City Guide to Edinburgh, Scotland

City Guide to Edinburgh, Scotland

Scottish Chamber Orchestra: Schumann Cello Concerto

By Barbara Bryan - Posted on 27 November 2015

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Queen's Hall
Scottish Chamber Orchestra
Robin Ticciati (conductor) Scottish Chamber Orchestra
Steven Isserlis (cello) Jane Atkins (viola) Mwembers of the Scottish Chamber Orchestra
Running time: 

The Scottish Chamber Orchestra had a packed programme at the Queen’s Hall and was conducted by the talented Robin Ticciati - Principal Conductor of the SCO since 2009 – whose enthusiastic style is a delight to view. The concert began with Dvorak’s Legends opus 59, numbers 1, 2, 7 and 8. In four movements, Legends, originally written as a piano duet, was subsequently orchestrated by the Czech composer in which he incorporated dance rhythms derived from the folk music of Moravia and Bohemia. The string section features prominently in the composition and Ticciati succeeds in bringing out the very best in the musicians culminating in an accomplished sound.

Steven Isserlis was the soloist in Schumann’s Cello Concerto in A minor. Schumann completed this work in only two weeks in the autumn of 1850 but he died before it received its premiere. A theatrical performer, Isserlis has quite rightly attained the reputation as one of the world’s top cellists as he undoubtedly is a superb player. Seldom looking at the cello he elicits the most exquisite emotion from his instrument and as an encore he played the heart-rending ‘Song of the Birds’, a traditional Catalan song arranged for cello by Pablo Casals which he frequently played as an encore to protest against the Franco regime in Spain.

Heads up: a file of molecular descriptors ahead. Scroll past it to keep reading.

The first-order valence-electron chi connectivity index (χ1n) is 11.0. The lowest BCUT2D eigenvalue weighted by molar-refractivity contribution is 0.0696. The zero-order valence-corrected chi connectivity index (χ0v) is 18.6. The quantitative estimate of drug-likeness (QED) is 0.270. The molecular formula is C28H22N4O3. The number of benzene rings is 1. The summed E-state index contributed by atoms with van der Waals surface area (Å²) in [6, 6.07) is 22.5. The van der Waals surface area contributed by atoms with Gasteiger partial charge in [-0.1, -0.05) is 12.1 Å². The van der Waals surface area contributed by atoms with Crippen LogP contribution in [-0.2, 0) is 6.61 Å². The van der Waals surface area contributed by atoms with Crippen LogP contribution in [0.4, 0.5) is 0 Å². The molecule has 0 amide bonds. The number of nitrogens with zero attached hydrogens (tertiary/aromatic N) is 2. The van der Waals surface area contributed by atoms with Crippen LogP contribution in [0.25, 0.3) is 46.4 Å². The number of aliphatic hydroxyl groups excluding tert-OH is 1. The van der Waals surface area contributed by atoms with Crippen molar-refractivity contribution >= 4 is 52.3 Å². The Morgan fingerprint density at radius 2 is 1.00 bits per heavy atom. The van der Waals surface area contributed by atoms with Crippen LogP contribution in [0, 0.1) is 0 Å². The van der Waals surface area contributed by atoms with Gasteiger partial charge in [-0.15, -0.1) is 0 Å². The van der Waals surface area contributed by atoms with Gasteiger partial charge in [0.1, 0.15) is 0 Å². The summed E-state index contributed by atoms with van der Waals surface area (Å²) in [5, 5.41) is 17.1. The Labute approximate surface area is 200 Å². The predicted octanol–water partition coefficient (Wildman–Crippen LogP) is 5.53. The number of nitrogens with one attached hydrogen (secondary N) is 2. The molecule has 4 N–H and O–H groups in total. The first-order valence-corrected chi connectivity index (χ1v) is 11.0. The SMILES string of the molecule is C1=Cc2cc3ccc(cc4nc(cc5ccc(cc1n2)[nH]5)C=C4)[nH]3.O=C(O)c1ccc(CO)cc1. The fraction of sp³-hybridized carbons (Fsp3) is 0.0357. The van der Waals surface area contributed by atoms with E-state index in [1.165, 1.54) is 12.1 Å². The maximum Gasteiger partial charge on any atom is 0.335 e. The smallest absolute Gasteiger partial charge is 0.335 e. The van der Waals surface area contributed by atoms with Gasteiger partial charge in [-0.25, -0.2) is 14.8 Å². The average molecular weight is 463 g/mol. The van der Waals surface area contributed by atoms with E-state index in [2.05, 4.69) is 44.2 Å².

Emotions also featured prominently in the next composition on the programme, the Movement for Viola and Orchestra by the Hungarian composer Gyorgy Kurtag. A devotee of the minimalist playwright Samuel Beckett, Kurtag sought to reinterpret various emotional states in his works. Jane Atkins, the Principal Viola in the SCO, was the soloist in this performance. An accomplished musician she skilfully, and sensitively interpreted the range of emotions prevalent in this piece.

The programme concluded with Mendelssohn’s Symphony no 3 in A minor. Named the Scottish Symphony, Mendelssohn was inspired to write this composition after visiting the ruins of Holyrood Chapel, in the grounds of Holyrood Palace in Edinburgh. That year, he also embarked on a walking tour of the north of Scotland and the symphony frequently evokes the atmosphere of wild landscapes so prevalent in our country. The orchestra were in fine form and the brass section regained their confidence after the Dvorak and sounded splendid.
Friday 27 November, 7.30pm, Glasgow City Halls. Tickets: £15/£29